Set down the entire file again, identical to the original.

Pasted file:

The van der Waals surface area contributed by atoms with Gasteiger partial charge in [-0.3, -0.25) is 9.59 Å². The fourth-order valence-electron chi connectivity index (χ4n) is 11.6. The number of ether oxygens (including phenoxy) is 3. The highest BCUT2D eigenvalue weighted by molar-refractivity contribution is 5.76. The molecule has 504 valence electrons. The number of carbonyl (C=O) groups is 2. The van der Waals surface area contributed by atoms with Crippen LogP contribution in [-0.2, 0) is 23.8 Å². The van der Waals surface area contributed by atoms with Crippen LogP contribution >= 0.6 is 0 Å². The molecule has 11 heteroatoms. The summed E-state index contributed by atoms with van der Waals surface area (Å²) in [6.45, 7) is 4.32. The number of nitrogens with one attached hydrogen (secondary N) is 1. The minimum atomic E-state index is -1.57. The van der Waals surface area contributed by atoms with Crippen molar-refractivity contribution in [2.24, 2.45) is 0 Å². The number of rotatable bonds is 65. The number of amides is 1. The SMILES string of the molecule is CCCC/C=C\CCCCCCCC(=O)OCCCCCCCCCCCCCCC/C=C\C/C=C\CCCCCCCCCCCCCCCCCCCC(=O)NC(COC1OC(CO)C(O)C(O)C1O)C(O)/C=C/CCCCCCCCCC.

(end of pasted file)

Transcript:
The van der Waals surface area contributed by atoms with Gasteiger partial charge in [-0.3, -0.25) is 9.59 Å². The fourth-order valence-electron chi connectivity index (χ4n) is 11.6. The number of ether oxygens (including phenoxy) is 3. The highest BCUT2D eigenvalue weighted by molar-refractivity contribution is 5.76. The molecule has 504 valence electrons. The number of carbonyl (C=O) groups is 2. The van der Waals surface area contributed by atoms with Crippen LogP contribution in [-0.2, 0) is 23.8 Å². The van der Waals surface area contributed by atoms with Crippen LogP contribution >= 0.6 is 0 Å². The molecule has 11 heteroatoms. The summed E-state index contributed by atoms with van der Waals surface area (Å²) in [6.45, 7) is 4.32. The number of nitrogens with one attached hydrogen (secondary N) is 1. The minimum atomic E-state index is -1.57. The van der Waals surface area contributed by atoms with Crippen molar-refractivity contribution in [2.24, 2.45) is 0 Å². The number of rotatable bonds is 65. The number of amides is 1. The SMILES string of the molecule is CCCC/C=C\CCCCCCCC(=O)OCCCCCCCCCCCCCCC/C=C\C/C=C\CCCCCCCCCCCCCCCCCCCC(=O)NC(COC1OC(CO)C(O)C(O)C1O)C(O)/C=C/CCCCCCCCCC.